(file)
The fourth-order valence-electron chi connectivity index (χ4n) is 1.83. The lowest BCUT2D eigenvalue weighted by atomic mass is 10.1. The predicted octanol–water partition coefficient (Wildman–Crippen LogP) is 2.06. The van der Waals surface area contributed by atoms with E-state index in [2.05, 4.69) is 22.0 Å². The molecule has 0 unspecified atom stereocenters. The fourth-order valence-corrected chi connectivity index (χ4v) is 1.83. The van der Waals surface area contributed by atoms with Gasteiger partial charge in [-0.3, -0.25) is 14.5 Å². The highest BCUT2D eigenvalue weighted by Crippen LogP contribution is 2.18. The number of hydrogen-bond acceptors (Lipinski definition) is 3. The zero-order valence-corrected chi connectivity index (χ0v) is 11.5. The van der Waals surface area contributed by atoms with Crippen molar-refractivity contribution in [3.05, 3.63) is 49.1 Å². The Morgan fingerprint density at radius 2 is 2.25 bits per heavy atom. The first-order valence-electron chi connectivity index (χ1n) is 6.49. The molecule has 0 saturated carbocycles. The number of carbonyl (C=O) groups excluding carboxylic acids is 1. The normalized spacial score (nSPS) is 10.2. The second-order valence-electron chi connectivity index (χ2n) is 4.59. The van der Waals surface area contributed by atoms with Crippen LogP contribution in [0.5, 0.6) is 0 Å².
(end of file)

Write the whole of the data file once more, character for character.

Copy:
The fourth-order valence-electron chi connectivity index (χ4n) is 1.83. The lowest BCUT2D eigenvalue weighted by atomic mass is 10.1. The predicted octanol–water partition coefficient (Wildman–Crippen LogP) is 2.06. The van der Waals surface area contributed by atoms with E-state index in [2.05, 4.69) is 22.0 Å². The molecule has 0 unspecified atom stereocenters. The fourth-order valence-corrected chi connectivity index (χ4v) is 1.83. The van der Waals surface area contributed by atoms with Gasteiger partial charge in [-0.3, -0.25) is 14.5 Å². The highest BCUT2D eigenvalue weighted by Crippen LogP contribution is 2.18. The number of hydrogen-bond acceptors (Lipinski definition) is 3. The zero-order valence-corrected chi connectivity index (χ0v) is 11.5. The van der Waals surface area contributed by atoms with Crippen molar-refractivity contribution in [3.05, 3.63) is 49.1 Å². The Morgan fingerprint density at radius 2 is 2.25 bits per heavy atom. The first-order valence-electron chi connectivity index (χ1n) is 6.49. The molecule has 0 saturated carbocycles. The number of carbonyl (C=O) groups excluding carboxylic acids is 1. The normalized spacial score (nSPS) is 10.2. The second-order valence-electron chi connectivity index (χ2n) is 4.59. The van der Waals surface area contributed by atoms with Crippen LogP contribution in [0.5, 0.6) is 0 Å².